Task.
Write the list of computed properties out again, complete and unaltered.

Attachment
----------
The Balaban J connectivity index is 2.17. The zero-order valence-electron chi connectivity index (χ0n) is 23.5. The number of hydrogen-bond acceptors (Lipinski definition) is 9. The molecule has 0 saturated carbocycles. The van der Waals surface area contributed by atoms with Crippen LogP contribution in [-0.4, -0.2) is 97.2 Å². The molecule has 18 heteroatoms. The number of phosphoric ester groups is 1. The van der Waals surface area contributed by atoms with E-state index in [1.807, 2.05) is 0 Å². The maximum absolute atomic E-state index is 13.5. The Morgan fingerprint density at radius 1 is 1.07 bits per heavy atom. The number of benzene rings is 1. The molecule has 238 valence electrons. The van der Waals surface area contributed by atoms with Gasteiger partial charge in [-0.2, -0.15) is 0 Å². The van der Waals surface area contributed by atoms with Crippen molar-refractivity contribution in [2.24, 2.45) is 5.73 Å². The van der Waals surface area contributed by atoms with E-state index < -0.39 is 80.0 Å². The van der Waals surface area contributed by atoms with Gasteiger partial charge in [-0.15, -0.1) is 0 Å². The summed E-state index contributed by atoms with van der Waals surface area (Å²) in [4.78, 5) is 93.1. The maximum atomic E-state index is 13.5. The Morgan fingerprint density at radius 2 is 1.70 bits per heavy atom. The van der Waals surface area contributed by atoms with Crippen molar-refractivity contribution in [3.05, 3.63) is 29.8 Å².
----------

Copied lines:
The Balaban J connectivity index is 2.17. The zero-order valence-electron chi connectivity index (χ0n) is 23.5. The number of hydrogen-bond acceptors (Lipinski definition) is 9. The molecule has 0 saturated carbocycles. The van der Waals surface area contributed by atoms with Crippen LogP contribution in [-0.4, -0.2) is 97.2 Å². The molecule has 18 heteroatoms. The number of phosphoric ester groups is 1. The van der Waals surface area contributed by atoms with E-state index in [1.807, 2.05) is 0 Å². The maximum absolute atomic E-state index is 13.5. The Morgan fingerprint density at radius 1 is 1.07 bits per heavy atom. The number of benzene rings is 1. The molecule has 238 valence electrons. The van der Waals surface area contributed by atoms with Gasteiger partial charge in [-0.2, -0.15) is 0 Å². The van der Waals surface area contributed by atoms with Crippen molar-refractivity contribution in [2.24, 2.45) is 5.73 Å². The van der Waals surface area contributed by atoms with E-state index < -0.39 is 80.0 Å². The van der Waals surface area contributed by atoms with Gasteiger partial charge in [-0.15, -0.1) is 0 Å². The summed E-state index contributed by atoms with van der Waals surface area (Å²) in [4.78, 5) is 93.1. The maximum atomic E-state index is 13.5. The Morgan fingerprint density at radius 2 is 1.70 bits per heavy atom. The van der Waals surface area contributed by atoms with Crippen molar-refractivity contribution in [3.05, 3.63) is 29.8 Å².